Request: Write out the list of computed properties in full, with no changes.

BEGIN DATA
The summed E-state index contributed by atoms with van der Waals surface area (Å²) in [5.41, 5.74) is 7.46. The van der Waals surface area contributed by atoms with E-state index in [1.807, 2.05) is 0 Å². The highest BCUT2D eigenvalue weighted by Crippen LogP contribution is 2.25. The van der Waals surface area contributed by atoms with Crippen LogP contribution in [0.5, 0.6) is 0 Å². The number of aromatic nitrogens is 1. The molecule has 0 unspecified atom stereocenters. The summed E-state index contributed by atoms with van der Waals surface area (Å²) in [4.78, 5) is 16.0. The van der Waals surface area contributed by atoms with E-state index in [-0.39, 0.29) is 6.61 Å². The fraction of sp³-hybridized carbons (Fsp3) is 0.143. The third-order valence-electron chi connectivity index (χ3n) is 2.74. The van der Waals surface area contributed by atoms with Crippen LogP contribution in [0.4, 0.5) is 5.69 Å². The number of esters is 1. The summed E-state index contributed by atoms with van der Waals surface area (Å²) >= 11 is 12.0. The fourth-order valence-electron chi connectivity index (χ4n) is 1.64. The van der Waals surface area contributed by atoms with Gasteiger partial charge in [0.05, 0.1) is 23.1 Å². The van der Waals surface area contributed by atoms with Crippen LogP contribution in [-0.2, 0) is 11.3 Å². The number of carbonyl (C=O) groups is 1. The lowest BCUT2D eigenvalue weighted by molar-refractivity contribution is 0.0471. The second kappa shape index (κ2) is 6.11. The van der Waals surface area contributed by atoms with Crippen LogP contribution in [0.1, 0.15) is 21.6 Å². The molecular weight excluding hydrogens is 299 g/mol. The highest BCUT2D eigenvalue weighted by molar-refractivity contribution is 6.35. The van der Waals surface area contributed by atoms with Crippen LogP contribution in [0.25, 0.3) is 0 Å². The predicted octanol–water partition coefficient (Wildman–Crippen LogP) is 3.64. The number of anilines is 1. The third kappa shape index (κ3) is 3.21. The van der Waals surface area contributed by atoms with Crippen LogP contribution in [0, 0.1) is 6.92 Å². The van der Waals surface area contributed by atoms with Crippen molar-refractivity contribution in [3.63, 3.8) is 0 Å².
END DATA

The summed E-state index contributed by atoms with van der Waals surface area (Å²) in [5.41, 5.74) is 7.46. The van der Waals surface area contributed by atoms with E-state index in [1.807, 2.05) is 0 Å². The highest BCUT2D eigenvalue weighted by Crippen LogP contribution is 2.25. The van der Waals surface area contributed by atoms with Crippen LogP contribution in [0.5, 0.6) is 0 Å². The number of aromatic nitrogens is 1. The molecule has 0 unspecified atom stereocenters. The summed E-state index contributed by atoms with van der Waals surface area (Å²) in [4.78, 5) is 16.0. The van der Waals surface area contributed by atoms with E-state index in [-0.39, 0.29) is 6.61 Å². The fraction of sp³-hybridized carbons (Fsp3) is 0.143. The third-order valence-electron chi connectivity index (χ3n) is 2.74. The van der Waals surface area contributed by atoms with Crippen LogP contribution in [0.4, 0.5) is 5.69 Å². The number of esters is 1. The summed E-state index contributed by atoms with van der Waals surface area (Å²) >= 11 is 12.0. The fourth-order valence-electron chi connectivity index (χ4n) is 1.64. The van der Waals surface area contributed by atoms with Gasteiger partial charge in [0.05, 0.1) is 23.1 Å². The van der Waals surface area contributed by atoms with Crippen LogP contribution in [-0.2, 0) is 11.3 Å². The number of carbonyl (C=O) groups is 1. The lowest BCUT2D eigenvalue weighted by molar-refractivity contribution is 0.0471. The second kappa shape index (κ2) is 6.11. The van der Waals surface area contributed by atoms with Crippen LogP contribution in [0.1, 0.15) is 21.6 Å². The molecular weight excluding hydrogens is 299 g/mol. The highest BCUT2D eigenvalue weighted by molar-refractivity contribution is 6.35. The van der Waals surface area contributed by atoms with Crippen LogP contribution in [0.25, 0.3) is 0 Å². The predicted octanol–water partition coefficient (Wildman–Crippen LogP) is 3.64. The number of anilines is 1. The third kappa shape index (κ3) is 3.21. The van der Waals surface area contributed by atoms with Crippen LogP contribution in [0, 0.1) is 6.92 Å². The van der Waals surface area contributed by atoms with Crippen molar-refractivity contribution in [3.63, 3.8) is 0 Å².